many people, including myself, have been rocked to hear of the suicide of Robin Williams. Tributes to his comic genius have poured in from all directions, and many more have related their shock and grief at hearing the news of his demise.
Beyond that others have commented on the fact that many people with mental illness or stress related conditions hide their pain through humour so as to deflect those outside of their mind away from the pain that the clowning individual may feel inside.
Yet I have heard very little about what happens when such gallows humour goes to far, and when it become so engrained within an individual that it encloses them as if they were encased within a shell
Laugh and the whole world laughs with you, we are told by so many around us, weep and you weep alone, and how true yet how sad this can be when we see others around you.
Maybe it is time we stopped laughing so merrily as the clown entertains us, or at least take a moment to think about why he or she is so driven to make us happy or at least smile.
Puzzled by what I am referring to, well look at the two example, and you may well see what I mean
The Workplace clown
I know the picture with this section is a cat, and a talking cat at that, but it is a perfect representation of the workplace clown that so many of us see nearly every day. He or she steps up to get us laughing, he (or she of course) de-stresses our day so as to make our day bearable, but how many of us think about such an individual when, metaphorically, the curtains come down.
We walk away or go back to our work spaces happy, relaxed, and still enjoying the show, and we comment upon what a cracking good laugh that person may be, but how often do we think of the tiredness behind that laughter. The clown relieves our stress, and lightens our inner tension through his merriment, but that can use up huge reserves of energy, and release swathes of unresolved pain that the clown can never show or tell.
Suicide is a tragedy for both the individual and for those who are left behind, but if we learn nothing else from the death of Robin Williams , and so many others like him, it is the fact that we should listen more carefully as the clown entertains us, and be there, should help be accepted, once the curtain cones down
The classic clown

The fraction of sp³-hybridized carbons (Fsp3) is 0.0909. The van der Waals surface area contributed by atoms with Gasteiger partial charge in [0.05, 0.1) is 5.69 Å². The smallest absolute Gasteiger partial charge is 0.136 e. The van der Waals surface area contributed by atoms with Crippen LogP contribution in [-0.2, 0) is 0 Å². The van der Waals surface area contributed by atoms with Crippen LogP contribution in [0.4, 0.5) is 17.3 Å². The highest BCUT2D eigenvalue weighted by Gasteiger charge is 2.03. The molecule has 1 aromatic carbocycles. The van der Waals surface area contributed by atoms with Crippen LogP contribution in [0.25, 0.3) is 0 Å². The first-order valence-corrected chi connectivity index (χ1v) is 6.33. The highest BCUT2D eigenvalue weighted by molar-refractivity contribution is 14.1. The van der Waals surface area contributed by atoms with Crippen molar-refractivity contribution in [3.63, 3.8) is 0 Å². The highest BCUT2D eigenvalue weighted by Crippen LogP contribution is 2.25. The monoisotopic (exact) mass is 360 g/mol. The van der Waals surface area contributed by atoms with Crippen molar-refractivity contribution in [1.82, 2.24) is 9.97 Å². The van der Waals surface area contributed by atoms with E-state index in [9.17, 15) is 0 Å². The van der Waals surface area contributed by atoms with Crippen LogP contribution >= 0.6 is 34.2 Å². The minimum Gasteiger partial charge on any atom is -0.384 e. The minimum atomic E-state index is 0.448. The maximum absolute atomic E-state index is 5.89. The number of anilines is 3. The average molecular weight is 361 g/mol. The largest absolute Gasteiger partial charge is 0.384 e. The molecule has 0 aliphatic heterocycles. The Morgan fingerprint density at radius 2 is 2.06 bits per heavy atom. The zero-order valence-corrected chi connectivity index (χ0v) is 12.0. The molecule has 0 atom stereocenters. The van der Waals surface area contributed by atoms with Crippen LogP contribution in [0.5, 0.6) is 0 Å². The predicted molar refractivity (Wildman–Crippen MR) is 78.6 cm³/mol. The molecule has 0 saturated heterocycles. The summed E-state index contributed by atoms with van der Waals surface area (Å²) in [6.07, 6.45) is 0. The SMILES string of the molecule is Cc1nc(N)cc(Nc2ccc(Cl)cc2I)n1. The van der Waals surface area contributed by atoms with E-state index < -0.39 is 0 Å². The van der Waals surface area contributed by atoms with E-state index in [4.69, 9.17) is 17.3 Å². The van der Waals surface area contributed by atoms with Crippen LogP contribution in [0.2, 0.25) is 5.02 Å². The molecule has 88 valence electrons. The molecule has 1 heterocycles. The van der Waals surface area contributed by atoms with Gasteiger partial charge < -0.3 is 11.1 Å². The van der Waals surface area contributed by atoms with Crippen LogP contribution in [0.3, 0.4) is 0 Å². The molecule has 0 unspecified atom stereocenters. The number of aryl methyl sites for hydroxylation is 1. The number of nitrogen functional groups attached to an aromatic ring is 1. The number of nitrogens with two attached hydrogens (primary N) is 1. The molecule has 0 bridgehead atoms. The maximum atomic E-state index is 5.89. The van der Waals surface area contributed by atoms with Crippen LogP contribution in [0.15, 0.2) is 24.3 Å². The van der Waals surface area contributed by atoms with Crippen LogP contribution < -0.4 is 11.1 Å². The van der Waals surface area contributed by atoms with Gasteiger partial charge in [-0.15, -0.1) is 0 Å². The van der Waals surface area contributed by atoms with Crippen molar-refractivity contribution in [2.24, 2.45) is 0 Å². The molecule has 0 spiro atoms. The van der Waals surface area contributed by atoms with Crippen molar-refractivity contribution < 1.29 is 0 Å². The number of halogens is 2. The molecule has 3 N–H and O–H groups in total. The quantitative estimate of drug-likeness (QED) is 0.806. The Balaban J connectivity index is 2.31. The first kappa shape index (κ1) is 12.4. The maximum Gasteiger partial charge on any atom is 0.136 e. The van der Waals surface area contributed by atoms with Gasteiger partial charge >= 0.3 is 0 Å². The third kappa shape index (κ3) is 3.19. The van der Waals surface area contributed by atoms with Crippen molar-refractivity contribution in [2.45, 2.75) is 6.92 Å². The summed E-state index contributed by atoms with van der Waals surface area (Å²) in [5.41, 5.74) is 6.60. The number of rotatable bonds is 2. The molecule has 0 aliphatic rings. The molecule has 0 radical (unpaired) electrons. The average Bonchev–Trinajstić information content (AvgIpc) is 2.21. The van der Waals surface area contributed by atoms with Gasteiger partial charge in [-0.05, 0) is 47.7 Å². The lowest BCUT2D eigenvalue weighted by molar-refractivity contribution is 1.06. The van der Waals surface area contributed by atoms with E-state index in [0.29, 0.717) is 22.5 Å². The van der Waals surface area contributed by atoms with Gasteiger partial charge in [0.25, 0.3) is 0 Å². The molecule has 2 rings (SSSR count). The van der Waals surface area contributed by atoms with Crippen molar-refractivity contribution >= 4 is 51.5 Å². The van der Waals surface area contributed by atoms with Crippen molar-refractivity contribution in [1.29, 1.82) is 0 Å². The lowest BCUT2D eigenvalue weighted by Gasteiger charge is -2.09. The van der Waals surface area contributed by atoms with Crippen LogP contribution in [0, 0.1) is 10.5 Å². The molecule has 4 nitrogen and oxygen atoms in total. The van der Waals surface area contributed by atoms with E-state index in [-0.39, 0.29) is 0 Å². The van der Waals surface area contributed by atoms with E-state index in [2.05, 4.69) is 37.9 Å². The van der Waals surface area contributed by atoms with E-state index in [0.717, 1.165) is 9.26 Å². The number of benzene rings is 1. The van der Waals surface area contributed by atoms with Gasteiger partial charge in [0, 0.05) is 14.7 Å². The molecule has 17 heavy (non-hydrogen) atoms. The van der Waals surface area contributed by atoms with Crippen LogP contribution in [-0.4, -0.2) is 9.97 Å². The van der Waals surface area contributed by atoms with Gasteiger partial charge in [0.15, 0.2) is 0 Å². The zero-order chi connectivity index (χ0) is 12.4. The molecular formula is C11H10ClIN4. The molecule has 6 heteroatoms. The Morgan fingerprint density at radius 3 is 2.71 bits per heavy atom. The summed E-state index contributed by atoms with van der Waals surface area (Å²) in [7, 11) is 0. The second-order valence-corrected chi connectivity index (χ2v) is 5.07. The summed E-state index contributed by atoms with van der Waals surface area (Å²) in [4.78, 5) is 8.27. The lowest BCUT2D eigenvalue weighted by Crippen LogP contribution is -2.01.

Clowns make us laugh,even if they also unnerve us at times.
They put a mirror in front of so we can see our own ow failings and absurdities, but we can deal because the mirror is a safe distance, and because we do not have to wholeheartedly embrace such truths, and carry then arround with us as w carry on our lives outside
Yet what of the clown who is left to look into the mirror at the end of a performance. What of his or her empty still room, and no company apart from the sad tired reflection that admonishes him for yet again clowning around up until the end of the day.
You never have a comedian who hasn’t got a very deep strain of sadness within him or her. Every great clown has been very near to tragedy.
Margaret Rutherford 1892-1972
Look at the quote about above, and a few bells might start ringing, and if more proof were needed click here to read a very good article about current day comedians who battle with depression.
So what can we do to help them
Is it our not our fault that they suffer so, no for often , through depression and inner insecurities, they are driven individuals who know no other way of living. Equally it is not our responsibility to solve all their dilemmas, but there are certain things we can all do
- Look out for the sadness behind the smile
- Try and be there for them, and keep an eye on the clown when the laughter subsides, and threatens to turn into tears
- Give them the space to breathe, and , most critically
- give them the chance to stop clowning.
Sounds so simple, doesnt it, but how often do we do such things. Everyone loves a good laugh, even if it to deal with a difficult situation, but perhaps, as we walk away from all our problems , we should think a little more about the clown who mis left behind
Just a thought, that’s all, but as normal I leave you with three YouTube’s which I hope you will enjoy, and which I believe, sum up everything in this post that has gone before